It looks like the first Chrome OS tablets without physical keyboards could be on the way soon. But… what’s the point?
After all, Google already has an operating system that runs on tablets. It’s called Android. And one of the key features of a Chromebook is that it’s a desktop-style operating system with support for multiple windows, the same version of Chrome that runs on Windows, macOS, and Linux, and support for keyboard, mouse, and (occasionally) pen input.
But over the past few years Chrome OS has become a much more touchscreen-friendly operating system and Android tablets have… kind of stagnated. So I’m actually pretty excited about the possibility of a Chrome OS tablet (which I’m just going to go ahead and call a Chromepad until Google or someone else stops me).
Over the past few years Google has added an on-screen keyboard and touch-friendly icons and menus to Chrome OS. The company has also built a complete Android subsystem for the operating system, allowing you to run just about any app available from the Google Play Store on supported Chromebooks and Chromeboxes.
In other words, a modern Chrome OS device is effectively an Android device. It just also happens to have these features, which most Android phones and tablets lack:
- Support for Chrome browser extensions
- More advanced browser tools including developer tools, a task manager, and a powerful bookmark manager
- Free-floating, resizable windows
- Faster boot speeds
- 5 years of software and security updates delivered by Google rather than the PC maker
The first and last items on the list are the ones that intrigue me the most. I used the Dolphin and Firefox web browsers on my Android phone for years, because Chrome for Android didn’t support the LastPass password manager extension. I made the switch when LastPass finally found a way to work with Chrome for Android, but there are plenty of other Chrome extensions that still aren’t available on Android devices. That won’t be an issue on a Chromepad.
As for software updates? If you have an Android device then you probably get updates delivered by your phone maker or wireless carrier. And odds are that you’ll only get those updates for a few years, if at all.
I’ve been a long-time Google Nexus and Pixel user, so I’m used to getting monthly security updates and a major operating system update every year or so. But even Google has a habit of only rolling out updates for its own phones for around 2-3 years. If you have a third-party phones, the results can be hit-or-miss. A handful of smaller phone makers have a reputation for never releasing a single update.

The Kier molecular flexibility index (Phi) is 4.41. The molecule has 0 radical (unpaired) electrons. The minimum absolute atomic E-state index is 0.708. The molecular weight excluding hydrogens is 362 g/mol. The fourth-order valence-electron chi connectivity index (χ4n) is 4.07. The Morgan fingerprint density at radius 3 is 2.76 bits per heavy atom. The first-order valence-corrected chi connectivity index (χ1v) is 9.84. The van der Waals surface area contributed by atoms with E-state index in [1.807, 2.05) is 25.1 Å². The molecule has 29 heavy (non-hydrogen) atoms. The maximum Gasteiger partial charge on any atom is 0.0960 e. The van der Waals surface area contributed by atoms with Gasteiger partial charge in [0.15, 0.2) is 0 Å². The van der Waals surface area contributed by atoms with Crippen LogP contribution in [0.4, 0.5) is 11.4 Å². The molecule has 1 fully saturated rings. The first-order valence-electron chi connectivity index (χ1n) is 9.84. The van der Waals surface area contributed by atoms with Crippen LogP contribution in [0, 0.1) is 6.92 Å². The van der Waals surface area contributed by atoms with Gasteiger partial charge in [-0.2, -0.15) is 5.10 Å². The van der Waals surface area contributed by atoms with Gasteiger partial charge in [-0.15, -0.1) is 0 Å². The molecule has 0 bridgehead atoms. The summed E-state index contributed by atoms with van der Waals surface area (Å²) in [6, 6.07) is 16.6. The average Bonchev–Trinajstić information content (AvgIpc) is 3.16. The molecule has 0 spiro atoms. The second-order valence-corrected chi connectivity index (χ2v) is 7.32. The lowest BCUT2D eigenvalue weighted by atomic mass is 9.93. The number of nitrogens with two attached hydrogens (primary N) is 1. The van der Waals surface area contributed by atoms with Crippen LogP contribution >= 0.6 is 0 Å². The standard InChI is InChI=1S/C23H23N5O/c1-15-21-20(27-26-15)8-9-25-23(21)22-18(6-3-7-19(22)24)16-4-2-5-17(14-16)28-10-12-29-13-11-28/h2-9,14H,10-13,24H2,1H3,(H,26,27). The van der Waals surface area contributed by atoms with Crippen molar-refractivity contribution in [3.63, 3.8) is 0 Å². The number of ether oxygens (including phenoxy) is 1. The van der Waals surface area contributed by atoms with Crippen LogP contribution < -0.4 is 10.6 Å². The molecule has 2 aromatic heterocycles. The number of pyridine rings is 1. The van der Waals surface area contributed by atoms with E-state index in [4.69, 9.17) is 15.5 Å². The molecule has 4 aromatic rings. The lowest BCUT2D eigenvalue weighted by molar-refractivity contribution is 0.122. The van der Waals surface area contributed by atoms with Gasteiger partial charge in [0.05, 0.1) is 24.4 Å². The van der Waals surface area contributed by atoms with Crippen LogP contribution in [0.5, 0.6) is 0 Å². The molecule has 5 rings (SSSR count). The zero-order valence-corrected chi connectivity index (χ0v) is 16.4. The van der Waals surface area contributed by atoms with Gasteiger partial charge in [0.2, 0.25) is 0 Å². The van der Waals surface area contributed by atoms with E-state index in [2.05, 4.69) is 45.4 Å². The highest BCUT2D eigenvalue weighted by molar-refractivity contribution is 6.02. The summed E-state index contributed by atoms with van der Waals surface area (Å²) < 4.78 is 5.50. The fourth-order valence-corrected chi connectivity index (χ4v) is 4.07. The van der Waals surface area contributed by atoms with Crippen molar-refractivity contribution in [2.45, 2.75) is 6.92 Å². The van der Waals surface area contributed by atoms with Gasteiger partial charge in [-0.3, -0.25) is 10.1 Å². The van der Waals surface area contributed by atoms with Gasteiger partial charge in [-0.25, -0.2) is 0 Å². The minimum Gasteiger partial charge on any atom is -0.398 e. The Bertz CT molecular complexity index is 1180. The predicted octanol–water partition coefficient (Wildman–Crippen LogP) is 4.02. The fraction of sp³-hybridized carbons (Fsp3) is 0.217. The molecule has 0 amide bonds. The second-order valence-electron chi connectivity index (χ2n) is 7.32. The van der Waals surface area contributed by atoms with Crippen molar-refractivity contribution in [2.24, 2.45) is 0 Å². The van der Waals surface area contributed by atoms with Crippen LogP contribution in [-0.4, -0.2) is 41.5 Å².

Chromebooks, on the other hand, receive automatic over-the-air updates that are delivered by Google, not by your device maker. And Google provides at least 5 years of updates for every new Chrome OS device, starting from the day of launch (which means if you buy a 2-year-old model you only get 3 more y ears of updates, but that’s still not bad).
Sure, by PC standards, 5 years of updates still sounds arbitrary and short. There are plenty of people running the latest versions of Windows on computers that are more than a decade old. But 5 years of updates for a Chromepad sounds pretty great when compared with the abysmal software lifecycle for most Android phones.
Keep in mind that Google and its hardware partners haven’t officially announced any Chromepads yet. We know that there’s some Chromium code commits that suggest developers are testing some Chrome OS tablets. We know that Google has said Chrome OS is coming to new form factors. And at least one person spotted at least one Chrome OS tablet that Acer had on-hand at an educational technology trade show in London this week. But the picture he posted has since been removed, so it’s impossible to say whether we were looking at a prototype for a real product that’s launching soon or just an idea that Acer is playing around with.
But I certainly think the launch of a Chromepad would be the most exciting thing to happen in the tablet space in a while.
Until that happens, the next best thing might be the convertible Chromebooks Asus, Samsung, and others are offering. At just about 2 pounds, the 10.1 inch Asus Chromebook C101 could almost be mistaken for a tablet.
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